I also responded, often hotly, to current events—the endless parade of political nightmares and environmental tragedies. And as my form was the personal essay, I shared quite a bit about the ups and downs of my personal life too. 

At times, I talked about how distressed and disillusioned I was becoming with the educational system, the machine in which I functioned as a low-level cog—that is to say, a college professor at a small liberal arts college. My college was founded as an experiment—the first residential early college in the US, for bright 16-year-olds—and it was not only my employer for many years, but also my alma mater. It had sparked the flourishing national Bard Early College Network and was part of the global Bard Open Society University Network, in which I was happy to teach students from all over the world. As colleges go, my college was among the best. And still…I could not shake the growing feeling that we were not serving our students well, and that it wasn’t the fault of our college, but a problem with the entire educational system, from kindergarten on up. 

Everything I read in the conventional educational theory and praxis literature just seemed like tinkering around the edges of the machine, adding a little more oil here or a new contraption there, so that the existing machine could continue to pump out well-prepared workers to join the capitalist conveyer belt—the very conveyer belt that I knew was leading us all over the cliff of climate disaster environmental collapse.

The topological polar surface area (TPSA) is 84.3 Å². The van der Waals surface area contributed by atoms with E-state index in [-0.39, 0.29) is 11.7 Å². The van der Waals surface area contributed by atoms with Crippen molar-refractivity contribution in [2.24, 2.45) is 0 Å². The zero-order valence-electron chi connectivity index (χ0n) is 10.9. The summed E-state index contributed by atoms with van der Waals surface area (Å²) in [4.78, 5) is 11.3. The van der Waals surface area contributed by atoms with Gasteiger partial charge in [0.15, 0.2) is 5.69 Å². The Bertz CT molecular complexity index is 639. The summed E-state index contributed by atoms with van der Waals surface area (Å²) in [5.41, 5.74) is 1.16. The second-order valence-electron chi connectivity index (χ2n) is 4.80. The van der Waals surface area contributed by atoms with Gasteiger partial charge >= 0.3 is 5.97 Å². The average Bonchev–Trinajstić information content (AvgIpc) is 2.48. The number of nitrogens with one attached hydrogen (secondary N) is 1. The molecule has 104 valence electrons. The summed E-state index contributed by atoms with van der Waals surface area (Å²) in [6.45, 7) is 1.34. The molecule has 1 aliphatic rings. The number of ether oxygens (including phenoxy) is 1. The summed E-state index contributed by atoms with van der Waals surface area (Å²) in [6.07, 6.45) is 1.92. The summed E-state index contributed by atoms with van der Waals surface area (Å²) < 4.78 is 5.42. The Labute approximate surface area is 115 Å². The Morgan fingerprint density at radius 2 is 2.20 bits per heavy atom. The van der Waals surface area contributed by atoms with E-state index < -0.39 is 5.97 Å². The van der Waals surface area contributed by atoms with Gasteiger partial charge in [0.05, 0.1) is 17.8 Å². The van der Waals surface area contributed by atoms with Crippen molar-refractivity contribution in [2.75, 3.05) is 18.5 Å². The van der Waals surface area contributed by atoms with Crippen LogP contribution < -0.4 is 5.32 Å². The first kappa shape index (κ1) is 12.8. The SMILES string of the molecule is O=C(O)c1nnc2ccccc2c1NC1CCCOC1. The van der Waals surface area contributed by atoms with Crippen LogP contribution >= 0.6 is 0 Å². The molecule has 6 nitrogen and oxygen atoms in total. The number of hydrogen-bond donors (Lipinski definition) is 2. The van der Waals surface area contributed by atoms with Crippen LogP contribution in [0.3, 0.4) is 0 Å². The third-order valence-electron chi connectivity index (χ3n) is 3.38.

Part of the problem in education is how siloed the different fields of study have become. Environmental issues are discussed in environmental studies classes, but totally ignored in other classes. As a humanities professor, I set out to do what I could to break down this unspoken wall. I had been teaching literature and human rights / social justice classes for a long time, but post-2011, I began to shift towards literature, both fiction and non-fiction, that foregrounded the environmental crisis and climate justice. My Women Write the World class began to focus on books and other media by women leaders in the environmental movement, and my journalism classes abandoned the pretense of objectivity, morphing into communications classes on how to advocate for social and environmental justice in ways that encouraged people to become more active, rather than to despair and tune out. 

In these years, I wrote and published a memoir, What I Forgot…and Why I Remembered, which set my personal life story against the larger backdrop of my time and place, and talked about how my early love for nature had been socialized out of me by my culture and education. The Ur story of that memoir turned out to be about how, at age 8 or so, I wrote a story about a wood nymph named Estrella who gathered a group of animals to try to save their forest, which was being logged. But my child self could not figure out how to stand up to the loggers, so I never finished the story. In writing my memoir, I realized that Estrella is still there, waiting for me to find a way to save her beloved forest. And I am still groping my way towards solutions…but my child’s eye instinct to gather a group together to tackle the problem still holds true. The problems we face now are far too great for any one person to solve alone.